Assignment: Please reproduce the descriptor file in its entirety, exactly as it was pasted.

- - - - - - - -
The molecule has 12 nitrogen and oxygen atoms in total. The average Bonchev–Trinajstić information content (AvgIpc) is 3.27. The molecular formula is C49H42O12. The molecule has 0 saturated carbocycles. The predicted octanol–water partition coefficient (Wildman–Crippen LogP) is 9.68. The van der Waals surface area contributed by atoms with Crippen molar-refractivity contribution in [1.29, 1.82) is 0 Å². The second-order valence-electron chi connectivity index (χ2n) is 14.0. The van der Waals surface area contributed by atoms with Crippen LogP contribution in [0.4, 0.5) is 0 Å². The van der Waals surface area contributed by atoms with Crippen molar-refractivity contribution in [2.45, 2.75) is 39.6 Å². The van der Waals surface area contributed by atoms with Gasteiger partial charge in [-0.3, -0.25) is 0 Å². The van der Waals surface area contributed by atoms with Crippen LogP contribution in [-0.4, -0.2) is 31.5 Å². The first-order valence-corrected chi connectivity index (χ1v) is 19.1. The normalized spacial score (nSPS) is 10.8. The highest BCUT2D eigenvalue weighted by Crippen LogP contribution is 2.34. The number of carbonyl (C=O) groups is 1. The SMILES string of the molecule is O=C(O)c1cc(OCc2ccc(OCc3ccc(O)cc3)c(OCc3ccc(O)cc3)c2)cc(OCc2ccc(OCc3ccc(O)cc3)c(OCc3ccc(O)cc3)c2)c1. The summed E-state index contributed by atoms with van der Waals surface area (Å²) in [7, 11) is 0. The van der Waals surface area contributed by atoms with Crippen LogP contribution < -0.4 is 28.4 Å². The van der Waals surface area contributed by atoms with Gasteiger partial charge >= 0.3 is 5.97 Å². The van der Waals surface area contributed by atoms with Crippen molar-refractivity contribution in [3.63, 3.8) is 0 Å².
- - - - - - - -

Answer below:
The molecule has 12 nitrogen and oxygen atoms in total. The average Bonchev–Trinajstić information content (AvgIpc) is 3.27. The molecular formula is C49H42O12. The molecule has 0 saturated carbocycles. The predicted octanol–water partition coefficient (Wildman–Crippen LogP) is 9.68. The van der Waals surface area contributed by atoms with Crippen molar-refractivity contribution in [1.29, 1.82) is 0 Å². The second-order valence-electron chi connectivity index (χ2n) is 14.0. The van der Waals surface area contributed by atoms with Crippen LogP contribution in [0.4, 0.5) is 0 Å². The van der Waals surface area contributed by atoms with Crippen molar-refractivity contribution in [2.45, 2.75) is 39.6 Å². The van der Waals surface area contributed by atoms with Gasteiger partial charge in [-0.3, -0.25) is 0 Å². The van der Waals surface area contributed by atoms with Crippen LogP contribution in [-0.4, -0.2) is 31.5 Å². The first-order valence-corrected chi connectivity index (χ1v) is 19.1. The normalized spacial score (nSPS) is 10.8. The highest BCUT2D eigenvalue weighted by Crippen LogP contribution is 2.34. The number of carbonyl (C=O) groups is 1. The SMILES string of the molecule is O=C(O)c1cc(OCc2ccc(OCc3ccc(O)cc3)c(OCc3ccc(O)cc3)c2)cc(OCc2ccc(OCc3ccc(O)cc3)c(OCc3ccc(O)cc3)c2)c1. The summed E-state index contributed by atoms with van der Waals surface area (Å²) in [7, 11) is 0. The van der Waals surface area contributed by atoms with Crippen LogP contribution < -0.4 is 28.4 Å². The van der Waals surface area contributed by atoms with Gasteiger partial charge >= 0.3 is 5.97 Å². The van der Waals surface area contributed by atoms with Crippen molar-refractivity contribution in [3.63, 3.8) is 0 Å².